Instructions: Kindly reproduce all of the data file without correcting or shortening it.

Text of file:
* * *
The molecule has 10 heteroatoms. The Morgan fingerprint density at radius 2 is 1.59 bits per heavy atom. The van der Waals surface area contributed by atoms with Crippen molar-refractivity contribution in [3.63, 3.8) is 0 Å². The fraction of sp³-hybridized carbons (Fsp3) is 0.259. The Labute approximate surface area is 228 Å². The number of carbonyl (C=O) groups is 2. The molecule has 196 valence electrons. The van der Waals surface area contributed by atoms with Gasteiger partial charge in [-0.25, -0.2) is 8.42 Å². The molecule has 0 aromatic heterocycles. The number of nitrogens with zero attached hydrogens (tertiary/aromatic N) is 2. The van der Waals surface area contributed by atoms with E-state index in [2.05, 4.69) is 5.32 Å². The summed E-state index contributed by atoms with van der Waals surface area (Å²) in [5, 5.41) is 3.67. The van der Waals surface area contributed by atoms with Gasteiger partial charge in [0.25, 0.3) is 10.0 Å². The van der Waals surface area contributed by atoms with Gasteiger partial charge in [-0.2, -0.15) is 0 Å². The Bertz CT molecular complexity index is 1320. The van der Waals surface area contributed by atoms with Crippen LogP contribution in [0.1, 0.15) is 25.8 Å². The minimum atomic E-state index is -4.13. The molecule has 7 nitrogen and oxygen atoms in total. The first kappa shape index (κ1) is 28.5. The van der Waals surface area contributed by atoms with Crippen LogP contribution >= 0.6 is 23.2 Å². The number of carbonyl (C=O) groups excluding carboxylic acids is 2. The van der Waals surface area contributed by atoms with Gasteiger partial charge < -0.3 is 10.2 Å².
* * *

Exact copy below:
The molecule has 10 heteroatoms. The Morgan fingerprint density at radius 2 is 1.59 bits per heavy atom. The van der Waals surface area contributed by atoms with Crippen molar-refractivity contribution in [3.63, 3.8) is 0 Å². The fraction of sp³-hybridized carbons (Fsp3) is 0.259. The Labute approximate surface area is 228 Å². The number of carbonyl (C=O) groups is 2. The molecule has 196 valence electrons. The van der Waals surface area contributed by atoms with Gasteiger partial charge in [-0.25, -0.2) is 8.42 Å². The molecule has 0 aromatic heterocycles. The number of nitrogens with zero attached hydrogens (tertiary/aromatic N) is 2. The van der Waals surface area contributed by atoms with E-state index in [2.05, 4.69) is 5.32 Å². The summed E-state index contributed by atoms with van der Waals surface area (Å²) in [5, 5.41) is 3.67. The van der Waals surface area contributed by atoms with Gasteiger partial charge in [0.25, 0.3) is 10.0 Å². The van der Waals surface area contributed by atoms with Gasteiger partial charge in [-0.2, -0.15) is 0 Å². The Bertz CT molecular complexity index is 1320. The van der Waals surface area contributed by atoms with Crippen LogP contribution in [0.1, 0.15) is 25.8 Å². The minimum atomic E-state index is -4.13. The molecule has 7 nitrogen and oxygen atoms in total. The first kappa shape index (κ1) is 28.5. The van der Waals surface area contributed by atoms with Crippen LogP contribution >= 0.6 is 23.2 Å². The number of carbonyl (C=O) groups excluding carboxylic acids is 2. The van der Waals surface area contributed by atoms with Gasteiger partial charge < -0.3 is 10.2 Å².